Trump has previously said that the Chinese invented climate
change to hurt American businesses. So, it is certainly good news that Trump and Xi got off to a good
start and intend to continue communication in the future. How the
two nations decide to cooperate in the coming years will have important
ramifications for the global economy and international security.
Militant Violence Escalates in Myanmar Myanmar state
media announced on Monday that the military had killed 30 fighters from
a Rohingya militant group in what is being called the largest
escalation in violence since hostilities broke out a month ago. The attack
on the militants was launched after nine police officers were killed
across three outposts in the restive Rakhine region. In addition to
attacks by police, satellite images show that 430 Rohingya homes have
been burned by state security forces, according to Human Rights Watch.
The government maintains that the houses were set alight by militants.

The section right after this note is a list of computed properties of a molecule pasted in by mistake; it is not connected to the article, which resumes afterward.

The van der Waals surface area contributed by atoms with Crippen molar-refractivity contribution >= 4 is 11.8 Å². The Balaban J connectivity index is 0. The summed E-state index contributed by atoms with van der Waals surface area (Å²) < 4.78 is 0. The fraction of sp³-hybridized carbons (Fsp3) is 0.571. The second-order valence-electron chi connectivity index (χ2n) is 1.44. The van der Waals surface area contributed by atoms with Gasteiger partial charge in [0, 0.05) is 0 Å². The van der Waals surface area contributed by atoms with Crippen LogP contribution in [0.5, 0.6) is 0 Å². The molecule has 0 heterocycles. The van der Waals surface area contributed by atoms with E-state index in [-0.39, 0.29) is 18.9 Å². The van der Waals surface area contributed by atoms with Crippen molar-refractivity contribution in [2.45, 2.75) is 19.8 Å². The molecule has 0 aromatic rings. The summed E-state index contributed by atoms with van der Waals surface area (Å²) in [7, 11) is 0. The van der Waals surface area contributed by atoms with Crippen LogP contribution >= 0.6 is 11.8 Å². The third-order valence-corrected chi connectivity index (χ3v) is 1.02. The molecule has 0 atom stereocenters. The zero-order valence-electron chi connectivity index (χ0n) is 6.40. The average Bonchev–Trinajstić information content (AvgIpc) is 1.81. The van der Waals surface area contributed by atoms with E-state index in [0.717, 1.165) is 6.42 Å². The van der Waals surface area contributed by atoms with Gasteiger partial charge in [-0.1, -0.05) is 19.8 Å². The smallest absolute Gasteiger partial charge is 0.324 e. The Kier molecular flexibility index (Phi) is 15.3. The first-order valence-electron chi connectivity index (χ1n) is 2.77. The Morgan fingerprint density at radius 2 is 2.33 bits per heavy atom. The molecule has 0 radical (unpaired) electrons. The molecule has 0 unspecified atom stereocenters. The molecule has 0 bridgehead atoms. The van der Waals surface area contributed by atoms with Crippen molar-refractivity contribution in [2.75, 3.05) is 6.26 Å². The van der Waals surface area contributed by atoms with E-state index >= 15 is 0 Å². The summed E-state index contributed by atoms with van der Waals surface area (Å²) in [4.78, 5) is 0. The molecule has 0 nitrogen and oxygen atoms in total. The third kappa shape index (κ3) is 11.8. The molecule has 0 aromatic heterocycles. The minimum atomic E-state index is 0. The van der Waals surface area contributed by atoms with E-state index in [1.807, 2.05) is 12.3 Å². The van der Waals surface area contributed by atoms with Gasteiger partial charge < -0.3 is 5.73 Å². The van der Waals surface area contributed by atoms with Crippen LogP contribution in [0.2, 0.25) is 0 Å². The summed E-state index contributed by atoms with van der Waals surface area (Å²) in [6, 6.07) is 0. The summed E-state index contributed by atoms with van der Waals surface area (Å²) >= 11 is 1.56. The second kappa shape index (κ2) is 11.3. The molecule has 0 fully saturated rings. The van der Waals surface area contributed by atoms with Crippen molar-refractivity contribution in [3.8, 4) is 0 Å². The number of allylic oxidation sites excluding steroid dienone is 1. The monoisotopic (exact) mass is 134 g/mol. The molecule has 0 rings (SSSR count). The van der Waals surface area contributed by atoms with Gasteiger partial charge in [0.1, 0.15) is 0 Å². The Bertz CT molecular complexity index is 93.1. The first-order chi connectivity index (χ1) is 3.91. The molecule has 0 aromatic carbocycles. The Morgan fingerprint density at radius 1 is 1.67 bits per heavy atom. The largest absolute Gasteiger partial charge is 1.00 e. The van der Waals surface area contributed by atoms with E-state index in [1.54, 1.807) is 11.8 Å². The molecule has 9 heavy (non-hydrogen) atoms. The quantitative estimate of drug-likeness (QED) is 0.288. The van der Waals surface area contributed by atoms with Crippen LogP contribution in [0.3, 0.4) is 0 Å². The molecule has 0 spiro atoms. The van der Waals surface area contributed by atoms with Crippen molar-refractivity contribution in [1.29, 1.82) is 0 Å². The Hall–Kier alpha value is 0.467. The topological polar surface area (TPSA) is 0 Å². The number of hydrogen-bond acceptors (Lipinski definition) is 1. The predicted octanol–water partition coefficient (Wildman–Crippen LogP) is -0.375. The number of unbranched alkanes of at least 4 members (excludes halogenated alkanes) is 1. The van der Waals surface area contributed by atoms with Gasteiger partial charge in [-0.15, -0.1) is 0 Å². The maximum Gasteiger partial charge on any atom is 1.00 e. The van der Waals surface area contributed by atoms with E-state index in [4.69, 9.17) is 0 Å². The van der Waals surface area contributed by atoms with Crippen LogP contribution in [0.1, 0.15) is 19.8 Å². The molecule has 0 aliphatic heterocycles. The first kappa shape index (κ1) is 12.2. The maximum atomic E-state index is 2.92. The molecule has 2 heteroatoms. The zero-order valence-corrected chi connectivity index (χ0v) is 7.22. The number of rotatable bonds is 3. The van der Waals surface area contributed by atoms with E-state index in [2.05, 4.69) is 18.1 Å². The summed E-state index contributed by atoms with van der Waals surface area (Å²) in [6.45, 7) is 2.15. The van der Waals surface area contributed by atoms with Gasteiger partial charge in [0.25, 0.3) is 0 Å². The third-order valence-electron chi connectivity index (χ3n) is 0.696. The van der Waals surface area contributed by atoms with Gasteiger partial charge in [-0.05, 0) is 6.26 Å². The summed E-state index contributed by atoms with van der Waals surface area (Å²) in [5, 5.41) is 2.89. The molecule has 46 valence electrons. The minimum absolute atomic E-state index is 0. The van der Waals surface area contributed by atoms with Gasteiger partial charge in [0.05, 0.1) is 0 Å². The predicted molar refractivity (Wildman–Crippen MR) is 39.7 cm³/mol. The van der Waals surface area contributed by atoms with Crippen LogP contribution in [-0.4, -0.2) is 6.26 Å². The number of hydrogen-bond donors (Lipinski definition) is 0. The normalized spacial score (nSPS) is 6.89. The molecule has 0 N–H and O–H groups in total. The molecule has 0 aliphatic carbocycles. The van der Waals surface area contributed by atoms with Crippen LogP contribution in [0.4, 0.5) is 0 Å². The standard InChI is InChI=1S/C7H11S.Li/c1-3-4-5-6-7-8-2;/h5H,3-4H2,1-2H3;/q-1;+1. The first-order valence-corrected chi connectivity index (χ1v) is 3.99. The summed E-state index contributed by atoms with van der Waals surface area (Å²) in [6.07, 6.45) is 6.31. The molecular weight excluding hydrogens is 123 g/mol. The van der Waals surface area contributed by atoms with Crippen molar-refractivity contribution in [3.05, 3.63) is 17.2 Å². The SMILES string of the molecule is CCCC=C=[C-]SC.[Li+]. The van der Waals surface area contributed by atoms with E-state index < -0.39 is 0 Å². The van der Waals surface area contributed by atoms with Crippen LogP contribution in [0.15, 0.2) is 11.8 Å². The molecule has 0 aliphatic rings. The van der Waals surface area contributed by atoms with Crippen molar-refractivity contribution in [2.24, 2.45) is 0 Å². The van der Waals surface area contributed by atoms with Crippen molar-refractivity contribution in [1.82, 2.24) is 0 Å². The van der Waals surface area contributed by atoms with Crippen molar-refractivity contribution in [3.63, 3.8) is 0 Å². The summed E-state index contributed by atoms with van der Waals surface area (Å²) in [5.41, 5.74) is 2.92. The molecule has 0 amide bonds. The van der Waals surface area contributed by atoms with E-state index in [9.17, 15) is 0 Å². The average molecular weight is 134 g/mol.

The Cipher Take: Approximately 1.1
million Rohingya live in Myanmar, though they are not recognized as
citizens and are denied many basic rights. Violence between Rohingya
militants and the government has been ongoing for decades, though this
most recent outbreak has been the worst since 2012 when hundreds were
killed in sectarian violence between the Muslim Rohingya and multiple
Buddhist ethnic groups. As the violence continues, the possibility of a
swift peaceful settlement grows more remote.
Nigerian Army Clashes with Militants Clashes
between Nigeria’s largest Shia group, the Islamic Movement in Nigeria
(IMN) and police broke out during an annual religious procession